The Lightning Network has grown by 1,212% in the last two years, according to a new report by the Bitcoin-only exchange, River Financial.
Critics point to metrics such as node count, channels, and capacity, which have plateaued over the past year, giving a false impression that the Lightning Network's adoption might be stagnating or declining.
However, this report shows the opposite: the number of users, transactions, and volume has accelerated significantly over the past two years.
In August 2023, around 6.6 million transactions were routed, a substantial increase compared to August 2021's 503,000 transactions.
Key drivers for future Lightning Network growth include greater exchange adoption, selected technical upgrades, and the adoption of Lightning by non-Bitcoin businesses.
BitVM was designed by Robin Linus, the creator of ZeroSync, and it theoretically enables complex smart contracts on Bitcoin without the need for a soft fork—a significant technological advancement.
BitVM potentially makes Bitcoin Turing Complete without necessitating any changes to the network's consensus rules, unlike altcoins that either compromise security or decentralization.
‘This is probably the most exciting discovery in the history of Bitcoin script,’ says Super Testnet, who reviewed the paper.
While BitVM is intriguing and holds promise, it remains in the research phase, with much yet to be explored.
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Theo Mogenet, founder of Institut Bitcoin, highlights how Bitcoin may be a robust long-term savings vehicle but that its current volatility makes it unsuitable for short-term cash balances. He proposes methods for Bitcoin to handle short-term cash before it becomes the global unit of account, even amidst its current price fluctuations. Existing financial systems face instability due to excessive money printing and resulting government interventions. The growing interest in Bitcoin-based money market funds could attract corporations, especially in an unstable macroeconomic setting. Mogenet suggests a perpetual swap strategy for a high-yield Bitcoin money market fund, bypassing third parties. His proposal is essentially for Bitcoin to strategically leverage its opponents' strengths, eventually transforming skeptics into proponents, thus catalyzing a global monetary shift. Listen to the piece here, and here is a recent interview with Mogenet on the TFTC podcast.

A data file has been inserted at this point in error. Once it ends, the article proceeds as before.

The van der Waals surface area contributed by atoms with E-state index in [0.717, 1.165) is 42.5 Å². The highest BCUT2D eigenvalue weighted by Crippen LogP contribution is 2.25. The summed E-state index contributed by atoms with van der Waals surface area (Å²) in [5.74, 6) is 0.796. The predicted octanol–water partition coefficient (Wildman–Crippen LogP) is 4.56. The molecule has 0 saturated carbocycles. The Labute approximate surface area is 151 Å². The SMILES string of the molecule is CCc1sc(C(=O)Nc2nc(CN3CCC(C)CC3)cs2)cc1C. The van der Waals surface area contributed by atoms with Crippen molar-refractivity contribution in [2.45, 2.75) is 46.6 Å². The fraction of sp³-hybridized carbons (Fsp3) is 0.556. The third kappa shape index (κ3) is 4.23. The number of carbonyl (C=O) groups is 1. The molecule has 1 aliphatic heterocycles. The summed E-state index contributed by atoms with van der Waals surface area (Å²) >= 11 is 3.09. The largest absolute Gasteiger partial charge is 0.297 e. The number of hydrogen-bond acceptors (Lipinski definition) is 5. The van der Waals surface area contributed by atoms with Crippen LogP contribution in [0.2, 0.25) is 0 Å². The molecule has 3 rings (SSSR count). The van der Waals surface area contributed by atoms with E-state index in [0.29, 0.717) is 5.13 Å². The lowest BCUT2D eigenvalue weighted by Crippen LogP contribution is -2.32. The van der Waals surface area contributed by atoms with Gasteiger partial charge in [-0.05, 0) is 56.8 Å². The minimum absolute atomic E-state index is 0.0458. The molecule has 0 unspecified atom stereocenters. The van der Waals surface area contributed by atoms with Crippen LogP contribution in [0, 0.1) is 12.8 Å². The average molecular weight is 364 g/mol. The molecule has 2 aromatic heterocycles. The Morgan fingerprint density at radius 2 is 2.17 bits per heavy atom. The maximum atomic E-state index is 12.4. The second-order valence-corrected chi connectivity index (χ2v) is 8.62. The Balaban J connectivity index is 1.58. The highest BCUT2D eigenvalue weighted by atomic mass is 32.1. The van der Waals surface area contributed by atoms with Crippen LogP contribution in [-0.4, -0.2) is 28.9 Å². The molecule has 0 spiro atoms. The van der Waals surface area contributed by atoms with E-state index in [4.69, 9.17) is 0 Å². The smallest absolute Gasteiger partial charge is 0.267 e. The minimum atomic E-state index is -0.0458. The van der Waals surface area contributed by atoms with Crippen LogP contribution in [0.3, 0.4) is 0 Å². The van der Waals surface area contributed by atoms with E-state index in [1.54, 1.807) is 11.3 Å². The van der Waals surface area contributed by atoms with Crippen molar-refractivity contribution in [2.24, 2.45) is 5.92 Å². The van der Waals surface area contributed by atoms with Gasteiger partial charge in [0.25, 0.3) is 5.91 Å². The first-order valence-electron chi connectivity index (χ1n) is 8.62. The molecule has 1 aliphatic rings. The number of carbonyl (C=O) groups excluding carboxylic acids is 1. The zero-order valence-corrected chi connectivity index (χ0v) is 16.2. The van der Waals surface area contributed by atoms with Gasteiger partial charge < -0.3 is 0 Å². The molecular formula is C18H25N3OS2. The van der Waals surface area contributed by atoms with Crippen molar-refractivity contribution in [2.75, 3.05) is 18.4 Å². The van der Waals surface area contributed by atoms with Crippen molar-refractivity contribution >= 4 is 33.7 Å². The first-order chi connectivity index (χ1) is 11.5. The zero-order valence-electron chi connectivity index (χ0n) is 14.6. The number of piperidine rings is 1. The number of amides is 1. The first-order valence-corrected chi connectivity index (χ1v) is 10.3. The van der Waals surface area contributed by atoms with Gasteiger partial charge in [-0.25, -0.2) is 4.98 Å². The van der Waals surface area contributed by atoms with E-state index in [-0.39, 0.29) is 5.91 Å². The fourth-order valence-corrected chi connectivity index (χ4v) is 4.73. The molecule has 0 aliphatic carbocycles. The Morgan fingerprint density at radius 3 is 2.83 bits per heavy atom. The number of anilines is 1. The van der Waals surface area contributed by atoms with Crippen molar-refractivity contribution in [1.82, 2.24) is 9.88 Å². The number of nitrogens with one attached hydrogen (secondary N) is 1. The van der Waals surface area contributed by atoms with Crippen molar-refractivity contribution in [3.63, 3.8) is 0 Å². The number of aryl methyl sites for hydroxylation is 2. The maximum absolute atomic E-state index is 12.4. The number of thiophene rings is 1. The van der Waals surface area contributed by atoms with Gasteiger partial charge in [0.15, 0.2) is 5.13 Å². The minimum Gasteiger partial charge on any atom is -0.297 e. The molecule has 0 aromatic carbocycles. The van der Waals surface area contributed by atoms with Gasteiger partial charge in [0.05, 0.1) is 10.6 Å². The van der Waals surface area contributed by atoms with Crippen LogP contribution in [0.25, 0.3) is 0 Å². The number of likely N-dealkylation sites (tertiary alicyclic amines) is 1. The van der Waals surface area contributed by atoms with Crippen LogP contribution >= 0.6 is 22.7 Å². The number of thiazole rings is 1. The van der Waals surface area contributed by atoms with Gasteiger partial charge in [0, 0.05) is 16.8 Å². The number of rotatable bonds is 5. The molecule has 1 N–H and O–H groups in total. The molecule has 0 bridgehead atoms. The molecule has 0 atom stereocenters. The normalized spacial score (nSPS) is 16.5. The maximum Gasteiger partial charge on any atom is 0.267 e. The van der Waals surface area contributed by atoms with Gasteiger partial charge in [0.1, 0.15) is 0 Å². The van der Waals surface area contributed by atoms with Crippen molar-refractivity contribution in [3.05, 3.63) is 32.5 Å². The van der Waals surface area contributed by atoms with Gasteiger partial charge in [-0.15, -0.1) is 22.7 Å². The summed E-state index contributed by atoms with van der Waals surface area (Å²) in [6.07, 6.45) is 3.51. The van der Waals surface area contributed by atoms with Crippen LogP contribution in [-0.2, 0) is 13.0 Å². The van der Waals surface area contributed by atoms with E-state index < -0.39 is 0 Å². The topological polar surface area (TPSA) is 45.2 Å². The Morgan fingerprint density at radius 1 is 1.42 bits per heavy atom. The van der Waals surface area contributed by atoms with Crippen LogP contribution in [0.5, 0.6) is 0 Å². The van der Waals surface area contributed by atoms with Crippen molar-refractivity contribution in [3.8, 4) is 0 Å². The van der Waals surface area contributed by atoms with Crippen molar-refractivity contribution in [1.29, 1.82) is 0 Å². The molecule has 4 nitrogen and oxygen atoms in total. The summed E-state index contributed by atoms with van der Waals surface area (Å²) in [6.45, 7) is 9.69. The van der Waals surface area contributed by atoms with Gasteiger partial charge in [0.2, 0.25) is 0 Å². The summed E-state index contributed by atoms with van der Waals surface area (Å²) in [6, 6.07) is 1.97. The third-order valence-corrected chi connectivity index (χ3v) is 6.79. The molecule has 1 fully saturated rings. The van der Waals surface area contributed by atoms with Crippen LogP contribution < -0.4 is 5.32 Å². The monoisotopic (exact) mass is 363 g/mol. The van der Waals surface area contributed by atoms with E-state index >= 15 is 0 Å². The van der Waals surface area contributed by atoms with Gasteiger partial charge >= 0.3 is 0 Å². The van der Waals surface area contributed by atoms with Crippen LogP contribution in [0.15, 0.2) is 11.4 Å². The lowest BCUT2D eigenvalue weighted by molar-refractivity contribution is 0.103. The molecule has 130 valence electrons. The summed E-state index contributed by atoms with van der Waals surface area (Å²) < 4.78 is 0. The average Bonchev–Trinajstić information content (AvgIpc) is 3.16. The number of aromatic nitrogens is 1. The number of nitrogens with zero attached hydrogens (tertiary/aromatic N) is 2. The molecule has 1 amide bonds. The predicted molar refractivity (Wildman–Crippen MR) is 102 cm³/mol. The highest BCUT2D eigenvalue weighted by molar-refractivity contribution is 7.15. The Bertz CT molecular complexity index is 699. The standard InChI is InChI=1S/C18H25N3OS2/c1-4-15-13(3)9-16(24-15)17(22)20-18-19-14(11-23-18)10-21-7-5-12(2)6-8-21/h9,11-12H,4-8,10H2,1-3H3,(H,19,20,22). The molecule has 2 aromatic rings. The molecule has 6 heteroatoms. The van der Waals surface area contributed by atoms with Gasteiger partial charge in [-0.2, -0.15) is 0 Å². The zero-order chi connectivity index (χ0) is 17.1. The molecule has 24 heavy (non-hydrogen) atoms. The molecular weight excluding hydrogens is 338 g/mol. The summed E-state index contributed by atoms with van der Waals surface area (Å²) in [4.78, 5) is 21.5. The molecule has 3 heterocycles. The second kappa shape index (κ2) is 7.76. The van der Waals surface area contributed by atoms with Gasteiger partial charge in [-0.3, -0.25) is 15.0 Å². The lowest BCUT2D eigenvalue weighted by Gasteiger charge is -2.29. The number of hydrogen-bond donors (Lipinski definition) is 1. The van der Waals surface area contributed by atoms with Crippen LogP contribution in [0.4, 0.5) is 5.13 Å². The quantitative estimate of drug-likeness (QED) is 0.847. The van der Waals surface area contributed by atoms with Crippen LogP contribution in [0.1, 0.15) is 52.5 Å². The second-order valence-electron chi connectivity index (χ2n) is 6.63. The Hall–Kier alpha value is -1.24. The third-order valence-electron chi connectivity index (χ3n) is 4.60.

BitBox argues that complexity does not necessarily equate to hard-to-hack security, instead it often results in vulnerabilities due to oversights in complicated systems. Referencing an example of BitBox's approach to securing its hardware wallet, this article emphasizes the value of simplicity and transparency in security systems. With a focus on minimalistic design, the BitBox02 hardware wallet only incorporates essential features, discarding superfluous ones that could introduce exploitable flaws. BitBox essentially advocates for comprehensive understanding and control over every component of a security system, as a vital part of guaranteeing robust security. Get your own BitBox02 here.
Chris Kuiper and Jack Neureuter published this report for Fidelity Digital Assets, 18 months after they outlined why they think Bitcoin is fundamentally different from other digital assets. All-in-all, they assert that no other digital asset is likely to improve upon Bitcoin as a monetary good because it is the most secure, decentralized, sound digital money and any ‘improvement’ will invariably face trade-offs. They revisit the idea of Bitcoin as a potential 'First Money' devoid of human governance, rooted in physical scarcity like gold, but of digital construction and global access. Historical precedents, ranging from Rai stones to gold, highlight the evolving nature of money and Bitcoin's place in this progression.